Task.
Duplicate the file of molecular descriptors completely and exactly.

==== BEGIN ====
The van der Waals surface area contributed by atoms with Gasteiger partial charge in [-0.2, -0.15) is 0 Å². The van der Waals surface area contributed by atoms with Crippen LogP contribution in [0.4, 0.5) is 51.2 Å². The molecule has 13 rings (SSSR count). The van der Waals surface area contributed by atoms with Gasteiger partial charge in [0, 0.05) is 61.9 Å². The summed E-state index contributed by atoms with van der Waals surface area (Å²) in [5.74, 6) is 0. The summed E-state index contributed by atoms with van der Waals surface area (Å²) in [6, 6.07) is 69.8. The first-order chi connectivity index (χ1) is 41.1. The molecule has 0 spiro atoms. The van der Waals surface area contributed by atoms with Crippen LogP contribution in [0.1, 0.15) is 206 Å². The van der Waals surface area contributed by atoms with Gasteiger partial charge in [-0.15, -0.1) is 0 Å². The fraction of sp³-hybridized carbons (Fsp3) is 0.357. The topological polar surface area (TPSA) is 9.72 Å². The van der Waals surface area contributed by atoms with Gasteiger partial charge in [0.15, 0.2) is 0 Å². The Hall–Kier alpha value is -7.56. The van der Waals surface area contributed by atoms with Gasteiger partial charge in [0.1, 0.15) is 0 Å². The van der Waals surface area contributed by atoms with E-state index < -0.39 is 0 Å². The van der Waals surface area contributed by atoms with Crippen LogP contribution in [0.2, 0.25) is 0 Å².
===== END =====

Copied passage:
The van der Waals surface area contributed by atoms with Gasteiger partial charge in [-0.2, -0.15) is 0 Å². The van der Waals surface area contributed by atoms with Crippen LogP contribution in [0.4, 0.5) is 51.2 Å². The molecule has 13 rings (SSSR count). The van der Waals surface area contributed by atoms with Gasteiger partial charge in [0, 0.05) is 61.9 Å². The summed E-state index contributed by atoms with van der Waals surface area (Å²) in [5.74, 6) is 0. The summed E-state index contributed by atoms with van der Waals surface area (Å²) in [6, 6.07) is 69.8. The first-order chi connectivity index (χ1) is 41.1. The molecule has 0 spiro atoms. The van der Waals surface area contributed by atoms with Crippen LogP contribution in [0.1, 0.15) is 206 Å². The van der Waals surface area contributed by atoms with Gasteiger partial charge in [-0.15, -0.1) is 0 Å². The fraction of sp³-hybridized carbons (Fsp3) is 0.357. The topological polar surface area (TPSA) is 9.72 Å². The van der Waals surface area contributed by atoms with Gasteiger partial charge in [0.15, 0.2) is 0 Å². The Hall–Kier alpha value is -7.56. The van der Waals surface area contributed by atoms with Gasteiger partial charge in [0.1, 0.15) is 0 Å². The van der Waals surface area contributed by atoms with E-state index < -0.39 is 0 Å². The van der Waals surface area contributed by atoms with Crippen LogP contribution in [0.2, 0.25) is 0 Å².